Jim Morrison, singer
the Doors
birth name: James Douglas Morrison

Jim Morrison

December 8, 1943, Melbourne, FL ~ July 3, 1971, Paris, France

Unlike other psychedelic artists, who tended to favor whimsy or mysticism, Morrison saw expansion of consciousness as a way of gaining access to the subconscious mind's dark, unacknowledged desires; his rampaging id dominated his songs with a lust for violence, sex, alcohol, drugs, self-destruction, anything forbidden for any reason by the authority of conservative middle America, and he tried to live out that lifestyle as best he could. Some of Morrison's work has been criticized - both during his lifetime and afterward - as too melodramatic and calculatedly outrageous, but even at his most frustrating, Morrison's ideas have achieved a lasting resonance with newer generations as well as his initial fans, and his best material remains some of the most original and visionary rock music ever recorded. ~ Allmusic: Jim Morrison ~ retrieved December 7, 2013 © Allmusic

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December 8, 2001 ~ Billboard Hot 100 ~ #3 (4) Nickelback, How You Remind Me ~ #2 (2) Usher, U Got It Bad ~ #1 (1) Mary J Blige, Family Affair


Jim Morrison ~ Ranked #47 Rolling Stone 100 Greatest Singers in 2008 ~ “The difference between Jim Morrison and Elvis Presley,” Patti Smith says, “is that Elvis had humility. I don't think Jim had it.” Still, Morrison, who was at least as influenced by Frank Sinatra as he was by Presley, was capable of surprising delicacy. ~ 2008 © Rolling Stone

The Doors

The Doors struggled for a time in 1965-66, playing mostly as a warm-up act to more popular groups in clubs along the Sunset Strip. It was at one of these clubs, the Whiskey A Go Go, that Jac Holzman, president of Elektra records, first saw the Doors perform as an opening act for the group Love. Holzman signed the band in late 1966, and by 1967 their first album, The Doors, was released along with the single Break on Through, which did not have much success. The second single, however, entitled Break on Through lit millions of fires across the country, eventually rising to Number 1 on the charts in the summer of 1967. At seven minutes, Light My Fire, was nearly twice as long as the typical pop song, and most of the body of the tune was filled with a long, hypnotic, penetrating organ solo by Manzarek. Organ solos in a rock song? No one had ever heard of such a thing. This was not the Monkees, or even the Beatles. This was something new, and clearly the Doors had touched a nerve in the growing angst among American teenagers in the turbulent atmosphere of the late 1960s. ~ Musicianguide: the Doors ~ retrieved February 6, 2014 © Musicianguide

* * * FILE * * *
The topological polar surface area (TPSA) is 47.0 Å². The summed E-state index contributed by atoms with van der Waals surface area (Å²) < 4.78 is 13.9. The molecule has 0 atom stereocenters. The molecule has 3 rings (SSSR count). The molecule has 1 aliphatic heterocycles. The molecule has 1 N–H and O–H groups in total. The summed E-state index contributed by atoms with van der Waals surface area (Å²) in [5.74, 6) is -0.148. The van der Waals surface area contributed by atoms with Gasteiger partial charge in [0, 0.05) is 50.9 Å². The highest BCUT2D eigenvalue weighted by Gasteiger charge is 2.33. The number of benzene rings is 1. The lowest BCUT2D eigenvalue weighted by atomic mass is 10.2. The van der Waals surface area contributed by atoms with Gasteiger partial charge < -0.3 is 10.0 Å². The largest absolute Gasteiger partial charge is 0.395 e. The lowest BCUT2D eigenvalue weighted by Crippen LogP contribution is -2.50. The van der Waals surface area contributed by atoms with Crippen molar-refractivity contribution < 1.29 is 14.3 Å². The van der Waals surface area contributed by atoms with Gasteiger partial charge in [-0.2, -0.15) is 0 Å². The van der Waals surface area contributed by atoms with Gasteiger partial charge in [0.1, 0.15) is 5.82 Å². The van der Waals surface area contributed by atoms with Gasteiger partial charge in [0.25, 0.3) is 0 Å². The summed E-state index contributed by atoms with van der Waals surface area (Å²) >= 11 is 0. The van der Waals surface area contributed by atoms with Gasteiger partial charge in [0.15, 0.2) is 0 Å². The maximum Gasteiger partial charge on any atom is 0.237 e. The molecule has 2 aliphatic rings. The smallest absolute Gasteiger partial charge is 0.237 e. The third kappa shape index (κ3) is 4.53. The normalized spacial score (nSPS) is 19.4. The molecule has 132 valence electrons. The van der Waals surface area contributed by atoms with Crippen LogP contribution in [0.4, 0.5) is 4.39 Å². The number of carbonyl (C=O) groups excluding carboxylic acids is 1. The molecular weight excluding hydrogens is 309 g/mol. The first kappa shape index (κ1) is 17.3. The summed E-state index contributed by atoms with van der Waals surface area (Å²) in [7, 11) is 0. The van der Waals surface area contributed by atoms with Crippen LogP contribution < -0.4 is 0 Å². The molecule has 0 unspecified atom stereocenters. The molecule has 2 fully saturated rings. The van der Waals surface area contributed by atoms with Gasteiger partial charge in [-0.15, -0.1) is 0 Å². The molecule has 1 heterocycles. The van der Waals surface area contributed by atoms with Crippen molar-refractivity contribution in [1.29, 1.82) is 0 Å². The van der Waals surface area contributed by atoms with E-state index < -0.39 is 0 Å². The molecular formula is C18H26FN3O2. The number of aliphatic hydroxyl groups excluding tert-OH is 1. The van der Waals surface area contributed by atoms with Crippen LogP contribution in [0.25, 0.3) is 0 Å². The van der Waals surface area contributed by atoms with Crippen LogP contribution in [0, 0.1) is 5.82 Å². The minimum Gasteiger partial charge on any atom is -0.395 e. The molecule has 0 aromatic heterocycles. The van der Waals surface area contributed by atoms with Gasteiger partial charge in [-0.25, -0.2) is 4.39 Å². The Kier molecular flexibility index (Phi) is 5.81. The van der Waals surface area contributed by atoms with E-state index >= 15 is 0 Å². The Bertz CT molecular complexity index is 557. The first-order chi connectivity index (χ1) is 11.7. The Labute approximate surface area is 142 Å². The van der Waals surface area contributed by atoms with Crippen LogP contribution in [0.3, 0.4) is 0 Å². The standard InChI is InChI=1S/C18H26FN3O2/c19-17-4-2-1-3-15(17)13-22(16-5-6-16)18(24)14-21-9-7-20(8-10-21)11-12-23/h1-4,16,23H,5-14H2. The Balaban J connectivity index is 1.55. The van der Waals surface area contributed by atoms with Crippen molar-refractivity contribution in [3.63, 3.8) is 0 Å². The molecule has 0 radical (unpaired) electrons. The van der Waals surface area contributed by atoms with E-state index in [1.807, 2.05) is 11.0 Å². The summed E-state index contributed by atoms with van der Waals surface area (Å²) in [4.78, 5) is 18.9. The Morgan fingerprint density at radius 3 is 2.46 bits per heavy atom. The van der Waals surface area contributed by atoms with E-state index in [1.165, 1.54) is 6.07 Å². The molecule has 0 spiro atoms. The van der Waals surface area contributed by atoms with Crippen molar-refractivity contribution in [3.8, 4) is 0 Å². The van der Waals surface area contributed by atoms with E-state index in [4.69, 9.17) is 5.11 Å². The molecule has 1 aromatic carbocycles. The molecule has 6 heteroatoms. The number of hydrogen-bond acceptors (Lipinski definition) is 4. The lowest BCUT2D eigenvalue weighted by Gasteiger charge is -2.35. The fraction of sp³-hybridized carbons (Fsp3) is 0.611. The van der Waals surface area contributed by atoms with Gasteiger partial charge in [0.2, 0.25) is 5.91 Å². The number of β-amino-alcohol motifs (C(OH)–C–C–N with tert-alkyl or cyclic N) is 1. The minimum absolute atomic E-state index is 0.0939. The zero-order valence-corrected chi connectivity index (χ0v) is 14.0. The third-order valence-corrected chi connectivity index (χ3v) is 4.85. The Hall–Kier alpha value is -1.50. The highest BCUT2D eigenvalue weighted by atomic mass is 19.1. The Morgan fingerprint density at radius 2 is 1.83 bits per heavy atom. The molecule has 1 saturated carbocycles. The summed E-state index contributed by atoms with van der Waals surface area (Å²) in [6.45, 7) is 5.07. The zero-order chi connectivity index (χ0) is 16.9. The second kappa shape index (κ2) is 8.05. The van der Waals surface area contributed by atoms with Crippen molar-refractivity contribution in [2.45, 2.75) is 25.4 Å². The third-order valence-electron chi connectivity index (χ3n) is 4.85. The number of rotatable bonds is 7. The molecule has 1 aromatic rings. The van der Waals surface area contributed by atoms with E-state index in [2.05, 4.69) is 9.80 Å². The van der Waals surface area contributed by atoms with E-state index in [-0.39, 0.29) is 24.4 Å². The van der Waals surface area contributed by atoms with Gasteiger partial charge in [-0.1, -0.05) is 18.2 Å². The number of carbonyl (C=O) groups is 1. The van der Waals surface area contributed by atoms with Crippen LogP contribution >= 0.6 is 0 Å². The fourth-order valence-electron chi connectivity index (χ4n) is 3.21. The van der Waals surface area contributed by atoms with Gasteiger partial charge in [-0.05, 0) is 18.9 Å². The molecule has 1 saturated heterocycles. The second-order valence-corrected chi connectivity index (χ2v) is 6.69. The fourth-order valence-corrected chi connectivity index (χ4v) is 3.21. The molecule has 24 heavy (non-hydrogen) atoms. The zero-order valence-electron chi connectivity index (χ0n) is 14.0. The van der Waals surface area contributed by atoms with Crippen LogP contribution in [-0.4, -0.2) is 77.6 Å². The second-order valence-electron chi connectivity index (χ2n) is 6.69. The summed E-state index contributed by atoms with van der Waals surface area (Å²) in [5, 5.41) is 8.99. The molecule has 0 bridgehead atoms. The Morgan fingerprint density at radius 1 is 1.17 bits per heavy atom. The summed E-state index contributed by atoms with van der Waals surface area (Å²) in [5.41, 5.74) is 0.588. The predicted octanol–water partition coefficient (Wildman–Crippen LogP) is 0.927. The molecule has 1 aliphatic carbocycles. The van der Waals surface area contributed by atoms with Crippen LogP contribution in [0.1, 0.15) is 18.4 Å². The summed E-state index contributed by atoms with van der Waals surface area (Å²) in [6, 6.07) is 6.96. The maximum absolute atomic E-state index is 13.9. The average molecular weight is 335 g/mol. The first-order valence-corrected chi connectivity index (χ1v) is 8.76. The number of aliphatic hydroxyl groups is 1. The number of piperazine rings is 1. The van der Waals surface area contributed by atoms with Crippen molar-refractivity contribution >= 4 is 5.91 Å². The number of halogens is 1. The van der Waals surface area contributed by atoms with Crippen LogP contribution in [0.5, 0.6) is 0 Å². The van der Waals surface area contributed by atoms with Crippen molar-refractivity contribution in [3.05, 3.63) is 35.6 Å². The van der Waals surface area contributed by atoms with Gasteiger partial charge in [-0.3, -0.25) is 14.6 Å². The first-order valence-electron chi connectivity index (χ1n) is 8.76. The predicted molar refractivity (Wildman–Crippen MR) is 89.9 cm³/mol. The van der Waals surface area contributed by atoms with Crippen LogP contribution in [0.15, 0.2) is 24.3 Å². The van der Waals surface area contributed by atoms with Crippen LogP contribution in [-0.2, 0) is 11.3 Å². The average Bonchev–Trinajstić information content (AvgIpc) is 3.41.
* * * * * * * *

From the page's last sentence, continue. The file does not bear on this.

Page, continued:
The Doors ~ Ranked #32 VH-1's 100 Greatest Hard Rock Artists in 2000.

In 2012 two Doors albums made it to the #DLW500 Dylan's 500 Greatest Albums Of All Time ~ #188 L.A. Woman (1971) ~ #120 Morrison Hotel (1971)

The Doors ~ Strange Days (1967) ~ #409 Rolling Stone 500 Greatest Albums Of All Time in 2012 ~ The Doors set out into darker territory on their second album. ~ 2012 © Rolling Stone

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